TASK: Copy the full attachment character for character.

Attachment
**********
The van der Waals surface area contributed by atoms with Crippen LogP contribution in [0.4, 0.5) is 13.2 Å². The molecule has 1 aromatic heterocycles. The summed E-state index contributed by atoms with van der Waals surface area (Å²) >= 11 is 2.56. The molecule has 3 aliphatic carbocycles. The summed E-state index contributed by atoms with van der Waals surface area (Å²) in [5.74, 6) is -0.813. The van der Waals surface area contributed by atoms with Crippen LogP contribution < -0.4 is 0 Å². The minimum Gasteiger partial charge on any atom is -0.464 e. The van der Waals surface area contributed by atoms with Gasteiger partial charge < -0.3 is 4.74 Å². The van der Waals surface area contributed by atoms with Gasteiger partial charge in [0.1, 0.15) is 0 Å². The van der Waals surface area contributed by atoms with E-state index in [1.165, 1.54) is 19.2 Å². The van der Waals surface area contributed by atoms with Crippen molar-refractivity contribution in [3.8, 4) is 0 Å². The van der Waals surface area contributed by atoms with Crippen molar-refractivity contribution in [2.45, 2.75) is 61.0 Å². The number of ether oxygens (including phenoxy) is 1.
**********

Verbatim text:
The van der Waals surface area contributed by atoms with Crippen LogP contribution in [0.4, 0.5) is 13.2 Å². The molecule has 1 aromatic heterocycles. The summed E-state index contributed by atoms with van der Waals surface area (Å²) >= 11 is 2.56. The molecule has 3 aliphatic carbocycles. The summed E-state index contributed by atoms with van der Waals surface area (Å²) in [5.74, 6) is -0.813. The van der Waals surface area contributed by atoms with Crippen LogP contribution < -0.4 is 0 Å². The minimum Gasteiger partial charge on any atom is -0.464 e. The van der Waals surface area contributed by atoms with Gasteiger partial charge < -0.3 is 4.74 Å². The van der Waals surface area contributed by atoms with Gasteiger partial charge in [0.1, 0.15) is 0 Å². The van der Waals surface area contributed by atoms with E-state index in [1.165, 1.54) is 19.2 Å². The van der Waals surface area contributed by atoms with Crippen molar-refractivity contribution in [3.8, 4) is 0 Å². The van der Waals surface area contributed by atoms with Crippen molar-refractivity contribution in [2.45, 2.75) is 61.0 Å². The number of ether oxygens (including phenoxy) is 1.